The AHA was pleased to receive so much positive feedback about the logo for the 126th annual meeting. If you’re one of the logo’s many fans, consider purchasing it on a t-shirt or poster, now on sale at discounted prices from the meeting. Members receive an additional 30% discount.
Black Shirt with Logo
$8.40 members, $12 nonmembers Medium, Large, XL
Ice Blue Shirt with Logo
$8.40 members, $12 nonmembers Large, XL
Various events and sessions from the 126th annual meeting this past January 5-8, 2012 in Chicago, have been blogged and tweeted about all over the web. But now, whether you attended the meeting, or wished you could have, you can now watch a number of 126th annual meeting sessions and events through videos posted on the AHA’s YouTube channel. More videos are to come, and when they do we’ll add them to this post.
Presidential Address At the General Meeting, on Friday of the annual meeting, now-former AHA President Anthony Grafton delivered his presidential address: “The Republic of Letters in the American Colonies: Francis Daniel Pastorius Makes a Notebook in the Wilderness.” In the address, Grafton offered a fascinating, and often amusing, look at Francis Daniel Pastorius’s method of reading: pen in hand, recording and responding, reading in an active and energetic way.
Two printed materials arrive predictably on Ann West’s front porch: the Boston Globe and the Yellow Pages. West, a panelist at the 126th annual meeting, session 232, “Whither the Future of the History Textbook,” and editor at Wadsworth/Cengage Learning, clings to her Globe subscription, but nevertheless wonders if it, like “the printed telephone book, is destined for the dust heap of history.” After all, the phone book is heavy, cumbersome, and contains information more easily accessible online; and in the time it takes to publish a printed newspaper, its stories are often no longer current.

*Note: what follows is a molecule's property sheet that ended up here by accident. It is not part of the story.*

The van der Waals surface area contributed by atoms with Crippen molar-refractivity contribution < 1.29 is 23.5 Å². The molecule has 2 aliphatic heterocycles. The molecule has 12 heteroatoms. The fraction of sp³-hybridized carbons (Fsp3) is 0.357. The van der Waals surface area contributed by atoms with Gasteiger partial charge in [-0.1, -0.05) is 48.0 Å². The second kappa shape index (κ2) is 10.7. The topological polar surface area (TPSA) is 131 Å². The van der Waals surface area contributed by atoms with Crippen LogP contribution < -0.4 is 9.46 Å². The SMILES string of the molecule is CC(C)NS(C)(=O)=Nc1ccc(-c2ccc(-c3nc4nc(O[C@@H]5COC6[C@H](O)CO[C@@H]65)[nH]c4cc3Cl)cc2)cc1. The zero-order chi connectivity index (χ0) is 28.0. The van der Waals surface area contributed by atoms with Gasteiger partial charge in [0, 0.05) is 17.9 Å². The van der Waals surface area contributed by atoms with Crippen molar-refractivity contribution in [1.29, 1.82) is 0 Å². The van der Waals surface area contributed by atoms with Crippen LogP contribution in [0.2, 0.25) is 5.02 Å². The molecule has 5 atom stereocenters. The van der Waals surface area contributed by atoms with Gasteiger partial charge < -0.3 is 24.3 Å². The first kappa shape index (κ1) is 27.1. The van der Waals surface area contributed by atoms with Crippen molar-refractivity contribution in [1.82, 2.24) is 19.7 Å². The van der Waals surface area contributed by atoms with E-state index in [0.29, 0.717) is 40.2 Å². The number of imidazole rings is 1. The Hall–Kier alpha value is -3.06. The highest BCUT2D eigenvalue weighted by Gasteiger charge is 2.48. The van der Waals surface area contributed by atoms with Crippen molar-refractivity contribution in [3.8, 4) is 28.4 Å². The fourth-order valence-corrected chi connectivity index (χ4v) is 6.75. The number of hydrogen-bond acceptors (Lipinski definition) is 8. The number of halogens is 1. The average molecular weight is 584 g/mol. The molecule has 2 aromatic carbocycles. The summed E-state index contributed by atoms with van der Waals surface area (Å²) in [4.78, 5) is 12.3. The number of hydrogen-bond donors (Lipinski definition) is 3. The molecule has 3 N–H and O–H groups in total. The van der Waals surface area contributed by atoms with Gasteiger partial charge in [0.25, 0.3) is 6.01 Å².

Of the nearly 5,000 attendees at this year’s annual meeting were some ostensibly similar historians who’d come to Chicago for two quite dissimilar reasons. There were those eager to participate in one or more of the 250 panels covering an astonishing array of topics, and those—just as eager, but surely more anxious too—with their eye on only one prize: a job. Some of these aspiring applicants were newly minted PhDs arriving for their first interviews; others had earned their degrees years before and had since been bouncing around in a profession that has far more aspirants than it does steady jobs.
Over 160 search committees conducted interviews at the AHA’s 126th annual meeting this January, holding steady from last year and showing a continued recovery from the nadir of 115 in 2010.
Fifty-nine searches interviewed at tables, while 45 reserved rooms through the annual meeting Job Center. In addition, we received information about 51 searches in privately arranged suites, greatly helping candidates find the correct room in time for their interviews. The Job Center Information Booth acts as a central hub for information about searches being conducted during the annual meeting, and we encourage all committees to report their locations to us as soon as they check in.
Following the AHA’s 126th annual meeting this year on Twitter, through over 4,500 tweets, was fascinating. Attendees, as well as those following along from home, connected with other participants, shared links to resources and thoughts on sessions, and gave a dynamic glimpse into the various events and conversations going on at the meeting.
When Twitter first came online in 2006, many of its critics saw it as a place for inane personal updates. And while that is certainly still the case for some users, Twitter has also developed into a tool for communicating ideas and creating scholarly debate.